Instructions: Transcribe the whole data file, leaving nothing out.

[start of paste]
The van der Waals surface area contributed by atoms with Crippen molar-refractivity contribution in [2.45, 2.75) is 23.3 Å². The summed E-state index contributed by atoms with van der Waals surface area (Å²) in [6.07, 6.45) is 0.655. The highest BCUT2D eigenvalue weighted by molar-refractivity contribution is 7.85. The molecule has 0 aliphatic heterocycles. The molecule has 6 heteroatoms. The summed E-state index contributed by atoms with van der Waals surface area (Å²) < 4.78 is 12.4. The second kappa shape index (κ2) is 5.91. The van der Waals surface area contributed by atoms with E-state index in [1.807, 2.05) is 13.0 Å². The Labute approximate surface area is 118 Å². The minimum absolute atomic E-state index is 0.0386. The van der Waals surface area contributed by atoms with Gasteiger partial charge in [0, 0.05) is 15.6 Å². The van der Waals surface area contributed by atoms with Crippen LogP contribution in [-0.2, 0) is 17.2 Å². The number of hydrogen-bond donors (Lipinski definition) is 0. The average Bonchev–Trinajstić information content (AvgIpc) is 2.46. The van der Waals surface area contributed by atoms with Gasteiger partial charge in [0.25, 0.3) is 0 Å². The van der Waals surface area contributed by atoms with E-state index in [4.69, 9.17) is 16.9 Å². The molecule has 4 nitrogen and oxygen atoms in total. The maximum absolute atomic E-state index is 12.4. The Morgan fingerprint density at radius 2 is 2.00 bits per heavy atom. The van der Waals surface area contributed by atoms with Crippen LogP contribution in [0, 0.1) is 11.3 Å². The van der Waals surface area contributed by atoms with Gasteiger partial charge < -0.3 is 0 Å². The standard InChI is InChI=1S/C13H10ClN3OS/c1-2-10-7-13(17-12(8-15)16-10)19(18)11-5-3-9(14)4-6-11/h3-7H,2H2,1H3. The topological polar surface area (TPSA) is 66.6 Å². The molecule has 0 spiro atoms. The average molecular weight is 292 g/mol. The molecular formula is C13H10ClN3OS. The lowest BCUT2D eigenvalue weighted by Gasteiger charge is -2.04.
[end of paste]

The van der Waals surface area contributed by atoms with Crippen molar-refractivity contribution in [2.45, 2.75) is 23.3 Å². The summed E-state index contributed by atoms with van der Waals surface area (Å²) in [6.07, 6.45) is 0.655. The highest BCUT2D eigenvalue weighted by molar-refractivity contribution is 7.85. The molecule has 0 aliphatic heterocycles. The molecule has 6 heteroatoms. The summed E-state index contributed by atoms with van der Waals surface area (Å²) < 4.78 is 12.4. The second kappa shape index (κ2) is 5.91. The van der Waals surface area contributed by atoms with E-state index in [1.807, 2.05) is 13.0 Å². The Labute approximate surface area is 118 Å². The minimum absolute atomic E-state index is 0.0386. The van der Waals surface area contributed by atoms with Gasteiger partial charge in [0, 0.05) is 15.6 Å². The van der Waals surface area contributed by atoms with Crippen LogP contribution in [-0.2, 0) is 17.2 Å². The number of hydrogen-bond donors (Lipinski definition) is 0. The average Bonchev–Trinajstić information content (AvgIpc) is 2.46. The van der Waals surface area contributed by atoms with Gasteiger partial charge in [0.25, 0.3) is 0 Å². The van der Waals surface area contributed by atoms with E-state index in [4.69, 9.17) is 16.9 Å². The molecule has 4 nitrogen and oxygen atoms in total. The maximum absolute atomic E-state index is 12.4. The Morgan fingerprint density at radius 2 is 2.00 bits per heavy atom. The van der Waals surface area contributed by atoms with Crippen LogP contribution in [0, 0.1) is 11.3 Å². The van der Waals surface area contributed by atoms with Gasteiger partial charge < -0.3 is 0 Å². The standard InChI is InChI=1S/C13H10ClN3OS/c1-2-10-7-13(17-12(8-15)16-10)19(18)11-5-3-9(14)4-6-11/h3-7H,2H2,1H3. The topological polar surface area (TPSA) is 66.6 Å². The molecule has 0 spiro atoms. The average molecular weight is 292 g/mol. The molecular formula is C13H10ClN3OS. The lowest BCUT2D eigenvalue weighted by Gasteiger charge is -2.04.